- Software name: appdown
- Software type: Microsoft Framwork
- size: 397MB
At the same moment a cry of horror ran from roof to roof.The sisters had great need of a man to do the heavy work of the house and garden, but found no means of hiring one, when an incident, in which they saw a special providence, excellently supplied the want. There was a poor colonist named Jouaneaux to whom a piece of land had been given at some distance from the settlement. Had he built a cabin upon it, his scalp would soon have paid the forfeit; but, being bold and hardy, he devised a plan by which he might hope to sleep in safety without abandoning the farm which was his only possession. Among the stumps of his clearing there was one hollow with age. Under this he dug a sort of cave, the entrance of which was a small hole carefully hidden by brushwood. The hollow stump was easily converted into a chimney; and by creeping into his burrow at night, or when he saw signs of danger, he escaped for some time the notice of the Iroquois. But, though he could dispense with a house, he needed a barn for his hay and corn; and while he was building one, he fell from the ridge of the roof and was seriously hurt. He was carried to the H?tel Dieu, where the nuns showed him every attention, until, after a long confinement, he at last recovered. Being of a grateful nature and enthusiastically devout, he was so touched by the kindness of his benefactors, and so moved by the spectacle of their piety, that he conceived the wish of devoting his life to their service. To this end a contract was drawn up, by which he pledged himself to work for them as long as strength remained; and they, on their part, agreed to maintain him in sickness or old age.
To those who have aided him with information and documents, the extreme slowness in the progress of the work will naturally have caused surprise. This slowness was unavoidable. During the past eighteen years, the state of his health has exacted throughout an extreme caution in regard to mental application, reducing it at best within narrow and precarious limits, and often precluding it. Indeed, for two periods, each of several years, any attempt at bookish occupation would have been merely suicidal. A condition of sight arising from kindred sources has also retarded the work, since it has never permitted reading or writing continuously for much more than five minutes, and often has not permitted them at all. A previous work, "The Conspiracy of Pontiac," was written in similar circumstances.
In 1661, Laval wrote to the cardinals of the Propaganda, that during the past two years the
These multiplied disasters bore hard on the spirits of the colonists; and Joutel, like a good commander as he was, spared no pains to cheer them. "We did what we could to amuse ourselves and drive away care. I encouraged our people to dance and sing in the evenings; for when M. de la Salle was among [Pg 408] us, pleasure was often banished. Now, there is no use in being melancholy on such occasions. It is true that M. de la Salle had no great cause for merry-making, after all his losses and disappointments; but his troubles made others suffer also. Though he had ordered me to allow to each person only a certain quantity of meat at every meal, I observed this rule only when meat was rare. The air here is very keen, and one has a great appetite. One must eat and act, if he wants good health and spirits. I speak from experience; for once, when I had ague chills, and was obliged to keep the house with nothing to do, I was dreary and down-hearted. On the contrary, if I was busy with hunting or anything else, I was not so dull by half. So I tried to keep the people as busy as possible. I set them to making a small cellar to keep meat fresh in hot weather; but when M. de la Salle came back, he said it was too small. As he always wanted to do everything on a grand scale, he prepared to make a large one, and marked out the plan." This plan of the large cellar, like more important undertakings of its unhappy projector, proved too extensive for execution, the colonists being engrossed by the daily care of keeping themselves alive.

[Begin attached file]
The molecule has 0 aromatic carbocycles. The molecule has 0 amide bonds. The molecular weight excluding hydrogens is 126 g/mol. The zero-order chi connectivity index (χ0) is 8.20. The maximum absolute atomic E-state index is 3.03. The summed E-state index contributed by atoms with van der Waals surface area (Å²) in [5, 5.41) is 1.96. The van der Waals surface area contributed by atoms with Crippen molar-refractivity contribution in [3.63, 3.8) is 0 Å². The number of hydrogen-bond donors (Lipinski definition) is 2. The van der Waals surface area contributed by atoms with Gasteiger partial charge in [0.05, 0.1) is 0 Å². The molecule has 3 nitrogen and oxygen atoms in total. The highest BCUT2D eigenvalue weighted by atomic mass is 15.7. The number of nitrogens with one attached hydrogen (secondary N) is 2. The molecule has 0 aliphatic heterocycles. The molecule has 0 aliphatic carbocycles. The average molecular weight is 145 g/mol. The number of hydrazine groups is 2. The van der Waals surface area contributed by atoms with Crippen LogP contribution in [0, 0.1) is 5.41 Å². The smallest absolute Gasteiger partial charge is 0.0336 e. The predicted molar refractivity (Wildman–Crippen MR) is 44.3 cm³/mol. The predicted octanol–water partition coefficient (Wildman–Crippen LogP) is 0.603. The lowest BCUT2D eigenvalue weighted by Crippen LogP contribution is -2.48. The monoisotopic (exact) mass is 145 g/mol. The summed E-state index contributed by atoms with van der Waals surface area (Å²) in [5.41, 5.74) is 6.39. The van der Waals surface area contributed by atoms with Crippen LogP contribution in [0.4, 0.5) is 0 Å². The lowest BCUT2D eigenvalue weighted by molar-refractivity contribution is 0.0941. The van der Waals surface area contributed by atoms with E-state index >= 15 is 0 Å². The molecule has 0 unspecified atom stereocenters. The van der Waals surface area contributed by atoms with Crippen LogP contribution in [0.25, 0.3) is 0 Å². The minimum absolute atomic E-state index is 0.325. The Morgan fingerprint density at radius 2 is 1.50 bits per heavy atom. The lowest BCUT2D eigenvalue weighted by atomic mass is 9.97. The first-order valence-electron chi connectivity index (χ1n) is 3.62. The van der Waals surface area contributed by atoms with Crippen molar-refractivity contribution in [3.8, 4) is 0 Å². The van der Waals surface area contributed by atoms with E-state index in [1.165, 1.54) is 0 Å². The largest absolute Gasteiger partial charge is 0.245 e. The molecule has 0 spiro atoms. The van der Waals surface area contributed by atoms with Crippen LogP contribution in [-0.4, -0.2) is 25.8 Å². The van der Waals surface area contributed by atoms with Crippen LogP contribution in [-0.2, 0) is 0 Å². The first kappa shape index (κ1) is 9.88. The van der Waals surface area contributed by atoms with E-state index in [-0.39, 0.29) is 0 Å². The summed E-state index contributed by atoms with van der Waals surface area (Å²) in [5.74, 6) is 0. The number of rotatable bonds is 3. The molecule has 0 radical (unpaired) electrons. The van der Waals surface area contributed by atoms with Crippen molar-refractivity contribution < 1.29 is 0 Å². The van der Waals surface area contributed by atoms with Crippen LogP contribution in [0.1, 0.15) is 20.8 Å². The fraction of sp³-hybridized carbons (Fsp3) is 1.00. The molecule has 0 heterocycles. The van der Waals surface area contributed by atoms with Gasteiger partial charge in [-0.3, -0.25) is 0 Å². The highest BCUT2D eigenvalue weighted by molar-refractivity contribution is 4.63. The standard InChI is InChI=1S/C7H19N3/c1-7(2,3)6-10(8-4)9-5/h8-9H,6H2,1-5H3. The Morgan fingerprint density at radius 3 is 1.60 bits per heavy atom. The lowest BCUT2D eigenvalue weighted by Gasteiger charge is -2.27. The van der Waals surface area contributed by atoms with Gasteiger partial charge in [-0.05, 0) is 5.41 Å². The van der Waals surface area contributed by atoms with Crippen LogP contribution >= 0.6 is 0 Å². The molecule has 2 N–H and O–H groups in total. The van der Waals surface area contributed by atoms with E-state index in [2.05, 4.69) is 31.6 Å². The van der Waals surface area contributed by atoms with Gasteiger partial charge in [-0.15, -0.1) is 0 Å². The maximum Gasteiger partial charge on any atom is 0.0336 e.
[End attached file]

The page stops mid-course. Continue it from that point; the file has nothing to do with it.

remained the same. It issued decrees for the civil, commercial, and financial government of the colony, and gave judgment in civil and criminal causes according to the royal ordinances and the Coutume de Paris. It exercised also the function of registration borrowed from the parliament of Paris. That body, it will be remembered, had no analogy whatever with the English parliament. Its ordinary functions were not legislative, but judicial; and it was composed of judges hereditary under certain conditions. Nevertheless, it had long acted as a check on the royal power through its right of registration. No royal edict had the force of law till entered upon its books, and this custom had so deep a root in the monarchical constitution of France, that even Louis XIV., in the flush of his power, did not attempt to abolish it. He did better; he ordered his decrees to be registered, and the humbled parliament submissively obeyed. In like manner all edicts, ordinances, or declarations relating to Canada were entered on the registers of the superior council at Quebec. The order of registration was commonly affixed to the edict or other mandate, and nobody dreamed of disobeying it. *Thus, in an act of kindness and charity, died the first martyr of the Canadian mission. 
197 Young man, he said, when he was once more capable of speech, confess that I gave you a terrible fright. But, he added, raising his voice, you both deserved itshe not less than you. Now I understand the whole affairhad she not been accompanied by you, she would never have dared to fly from her fathers house at night.This was evidently not the first time the answer had been given to Ninus. She understood how to help herself.